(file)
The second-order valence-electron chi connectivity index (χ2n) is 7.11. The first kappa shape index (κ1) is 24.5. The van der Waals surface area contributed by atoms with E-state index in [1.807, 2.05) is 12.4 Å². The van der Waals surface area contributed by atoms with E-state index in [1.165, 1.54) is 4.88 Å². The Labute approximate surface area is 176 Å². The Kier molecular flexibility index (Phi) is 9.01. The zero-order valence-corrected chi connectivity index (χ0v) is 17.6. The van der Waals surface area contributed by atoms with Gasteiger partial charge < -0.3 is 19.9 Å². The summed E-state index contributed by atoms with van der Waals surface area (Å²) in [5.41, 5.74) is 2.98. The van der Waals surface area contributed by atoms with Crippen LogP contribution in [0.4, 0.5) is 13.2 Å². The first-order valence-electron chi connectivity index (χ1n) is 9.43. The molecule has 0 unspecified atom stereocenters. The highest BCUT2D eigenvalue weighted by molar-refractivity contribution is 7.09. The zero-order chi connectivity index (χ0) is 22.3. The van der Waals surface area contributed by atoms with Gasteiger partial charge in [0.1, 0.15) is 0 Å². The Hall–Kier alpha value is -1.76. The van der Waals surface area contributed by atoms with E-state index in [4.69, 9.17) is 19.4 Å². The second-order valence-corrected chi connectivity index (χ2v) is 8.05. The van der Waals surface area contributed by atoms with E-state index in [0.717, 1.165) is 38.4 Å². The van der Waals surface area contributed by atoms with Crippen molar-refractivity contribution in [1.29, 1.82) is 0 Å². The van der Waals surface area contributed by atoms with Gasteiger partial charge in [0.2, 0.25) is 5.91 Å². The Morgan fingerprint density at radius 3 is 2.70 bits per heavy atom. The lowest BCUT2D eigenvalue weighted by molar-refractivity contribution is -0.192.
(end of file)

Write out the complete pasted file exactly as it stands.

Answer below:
The second-order valence-electron chi connectivity index (χ2n) is 7.11. The first kappa shape index (κ1) is 24.5. The van der Waals surface area contributed by atoms with E-state index in [1.807, 2.05) is 12.4 Å². The van der Waals surface area contributed by atoms with E-state index in [1.165, 1.54) is 4.88 Å². The Labute approximate surface area is 176 Å². The Kier molecular flexibility index (Phi) is 9.01. The zero-order valence-corrected chi connectivity index (χ0v) is 17.6. The van der Waals surface area contributed by atoms with Gasteiger partial charge < -0.3 is 19.9 Å². The summed E-state index contributed by atoms with van der Waals surface area (Å²) in [5.41, 5.74) is 2.98. The van der Waals surface area contributed by atoms with Crippen LogP contribution in [0.4, 0.5) is 13.2 Å². The first-order valence-electron chi connectivity index (χ1n) is 9.43. The molecule has 0 unspecified atom stereocenters. The highest BCUT2D eigenvalue weighted by molar-refractivity contribution is 7.09. The zero-order chi connectivity index (χ0) is 22.3. The van der Waals surface area contributed by atoms with Gasteiger partial charge in [0.1, 0.15) is 0 Å². The Hall–Kier alpha value is -1.76. The van der Waals surface area contributed by atoms with E-state index in [4.69, 9.17) is 19.4 Å². The second-order valence-corrected chi connectivity index (χ2v) is 8.05. The van der Waals surface area contributed by atoms with E-state index in [0.717, 1.165) is 38.4 Å². The van der Waals surface area contributed by atoms with Crippen molar-refractivity contribution in [1.29, 1.82) is 0 Å². The van der Waals surface area contributed by atoms with Gasteiger partial charge in [0.2, 0.25) is 5.91 Å². The Morgan fingerprint density at radius 3 is 2.70 bits per heavy atom. The lowest BCUT2D eigenvalue weighted by molar-refractivity contribution is -0.192.